Why is Black History Month in February?

Photos courtesy of Charlotte Country Day School/shutterstock


By Brian Wise, Director of Diversity Planning at Charlotte Country Day School

The Background

Black History Month began as "Negro History Week" created by Carter G. Woodson in 1926. At its inception, this week was observed during the second week of February to coincide with the birthdays of Abraham Lincoln on the 12th and Fredrick Douglas on the 14th.

The first celebration of Black History Month was at Kent State University in 1970, led by their Black United Students. In 1976, as part of the United States Bicentennial, President Gerald Ford officially recognized February as Black History Month urging Americans to honor the accomplishments of black Americans throughout U.S. history.

Black History Month has become a controversial topic for many who have asked, “do we need to continue to single out one month?” The history of the United States should be inclusive of all races and cultures and be taught throughout the year. And yet, it is still important to remember and celebrate the accomplishments of African Americans who are often left out or minimized in many U.S. history books.

Learning Opportunities & Resources

The Black History Month is the best time to brush up on your knowledge about African-Americans who went down the history for their outstanding contribution to their community and the nation. For example, did you know that John Mercer Langston became the first black man to become a lawyer when he passed the bar in Ohio in 1854? Or, that Shirley Chisholm (D-NY) was the first African American woman was elected to the House of Representatives in 1968?

As the first school in Charlotte to create an Office of Diversity of Planning and one of the first and only schools in the country to create an Affirmation of Community, Country Day has long been committed to sharing our similarities and celebrating our differences. In addition to events like the annual Martin Luther King Jr. celebrations, diversity and inclusion themes are woven throughout the curriculum. Here are a few more resources for parents and students.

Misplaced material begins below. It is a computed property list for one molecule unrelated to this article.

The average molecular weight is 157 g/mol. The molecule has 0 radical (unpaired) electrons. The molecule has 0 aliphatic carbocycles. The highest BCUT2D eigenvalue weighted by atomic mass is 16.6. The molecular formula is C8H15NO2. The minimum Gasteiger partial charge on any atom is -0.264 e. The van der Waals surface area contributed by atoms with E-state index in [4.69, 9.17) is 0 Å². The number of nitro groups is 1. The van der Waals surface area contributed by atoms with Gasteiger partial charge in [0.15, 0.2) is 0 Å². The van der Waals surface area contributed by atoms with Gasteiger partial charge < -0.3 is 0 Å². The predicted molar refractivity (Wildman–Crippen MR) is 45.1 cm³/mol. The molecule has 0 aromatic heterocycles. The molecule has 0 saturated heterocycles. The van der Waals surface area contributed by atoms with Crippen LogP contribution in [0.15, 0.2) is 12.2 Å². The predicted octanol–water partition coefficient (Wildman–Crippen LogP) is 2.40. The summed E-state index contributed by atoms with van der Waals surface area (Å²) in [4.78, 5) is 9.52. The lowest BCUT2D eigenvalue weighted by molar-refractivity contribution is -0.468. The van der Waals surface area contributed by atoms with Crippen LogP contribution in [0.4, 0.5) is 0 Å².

Black History Month Resources:


About the school: Located in South Charlotte, Charlotte Country Day School has a 75-year history in the area and serves grades from junior kindergarten through 12th grade. It is also the only independent school in the region to have a separate campus for Middle School students. From vocal and instrumental music to single-gender math classes, the curriculum is designed to support students during these transitional years.





JK-K and Class of 2020 are ready for their first day tomorrow. Share your first day photos--then and now--and tag them #countryday75.

A photo posted by Charlotte Country Day (@charlottecountrydayschool) on

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